It was October 2003; the setting was the recently opened Madinat Jumeirah, its lobby strewn with even more rose-petals and incense-bearers than usual. For the weary Dubai hack pack, lured there by the anticipation of free Jumeirah International catering and yet another laser-etched paperweight or pleather business folder, it was clear that Sheikhliness was afoot.
Sharpened pencils and reporters' notebooks were readied as the crowds descended the elevator into the press conference room. It was packed to the rafters. As well as journalists there were endless VIP guests, businesspeople and white-robed members of the royal retinue.
This was an era of great works of Vision - from Dubai Internet City and Media City to Dubai International Financial Centre. The emirate was growing, it was the start of the boom. People were excited about Dubai, they were anticipating great things. So far everything made sense. The direction was clear. Trade, commerce, technology: all areas that Dubai already did or likely could excel at.
And then a lengthy video played, introducing Dubailand
. Endless CGI scenes of housing developments were intercut with stock footage of theme parks and shots of Dubai. It was more bewildering than impressive. As it went on, it made progressively less sense. The accompanying speech
was no more enlightening.
As the media shuffled out, and started swapping notes, one thing became clear. Everyone had been left with a strange, prevailing sensation of tackiness. (According to one source in a production company that didn't win the bid, the video was made on the cheap in Asia). Nonetheless, this was an era when everyone believed in Dubai, and when everyone - local or expat - wanted to believe in Dubai.
But no one understood Dubailand. Other than that it appeared to be connected to tourism
, it didn't seem very well defined. And its history has been one of cancellations, cover-ups, shifting goalposts. There was this article by ITP
(link goes to archived pdf): "Projects worth billions of dollars have been shelved on the massive Dubailand development"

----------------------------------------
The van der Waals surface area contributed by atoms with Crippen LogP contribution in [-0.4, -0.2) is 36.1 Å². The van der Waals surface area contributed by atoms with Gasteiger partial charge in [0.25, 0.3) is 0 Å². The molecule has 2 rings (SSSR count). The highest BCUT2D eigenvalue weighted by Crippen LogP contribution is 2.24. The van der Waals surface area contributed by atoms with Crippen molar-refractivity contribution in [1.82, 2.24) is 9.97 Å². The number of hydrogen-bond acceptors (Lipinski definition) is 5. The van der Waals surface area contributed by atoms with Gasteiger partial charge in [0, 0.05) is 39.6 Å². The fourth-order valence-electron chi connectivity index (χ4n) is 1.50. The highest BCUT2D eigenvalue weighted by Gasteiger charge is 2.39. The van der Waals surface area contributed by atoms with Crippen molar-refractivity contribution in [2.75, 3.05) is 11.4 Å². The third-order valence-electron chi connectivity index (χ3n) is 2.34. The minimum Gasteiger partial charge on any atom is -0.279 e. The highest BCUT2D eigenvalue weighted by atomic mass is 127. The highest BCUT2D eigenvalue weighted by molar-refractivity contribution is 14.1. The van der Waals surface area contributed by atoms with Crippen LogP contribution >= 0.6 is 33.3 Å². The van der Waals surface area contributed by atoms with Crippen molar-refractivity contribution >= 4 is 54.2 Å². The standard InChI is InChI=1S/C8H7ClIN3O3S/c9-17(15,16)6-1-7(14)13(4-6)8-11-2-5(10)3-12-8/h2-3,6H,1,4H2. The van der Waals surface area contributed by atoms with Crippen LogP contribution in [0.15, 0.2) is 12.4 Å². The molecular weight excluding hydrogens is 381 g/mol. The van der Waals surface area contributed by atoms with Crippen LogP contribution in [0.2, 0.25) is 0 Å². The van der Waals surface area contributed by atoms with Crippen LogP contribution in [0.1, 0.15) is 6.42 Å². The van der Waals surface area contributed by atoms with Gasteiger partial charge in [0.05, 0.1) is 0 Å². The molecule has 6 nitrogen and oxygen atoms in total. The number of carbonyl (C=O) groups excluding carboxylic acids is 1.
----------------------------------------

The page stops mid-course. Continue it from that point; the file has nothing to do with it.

- it was hastily pulled from the web, despite containing quotes from a senior official. Its assertions were never corrected or denied. As one source says in the banned article: "Many [projects] were unfeasible and impractical - the numbers just didn’t work, and they were simply shrouded by the glitz of the idea."
Looking back, Dubailand is perhaps the defining moment when the Vision first faltered. Let us not forget what we were told that day, these are the words
of His Highness Sheikh Mohammed bin Rashid Al Maktoum:"I would like to tell capitalists that Dubai does not need investors, investors need Dubai and I tell you that the risk lies not in using your money but in letting it pile up. It is dormant and dead if it is merely a figure in an account. I tell them not to hold onto it and kill it in safes, let it breathe and be active because money is like water - if you lock it up, it becomes stagnant and foul-smelling, but if you let it flow, it stays fresh. If it does not flow, it will become stagnant and its colour will change. When I encourage you to invest, I am not asking you to put your money into a fire - I guarantee that your money will be invested in carefully studied projects. I want to be frank with you - I have the courage to take decisions and to bear the responsibility for the consequences. Do you have the courage to be frank and decisive?"Comments
Labels: business, madinat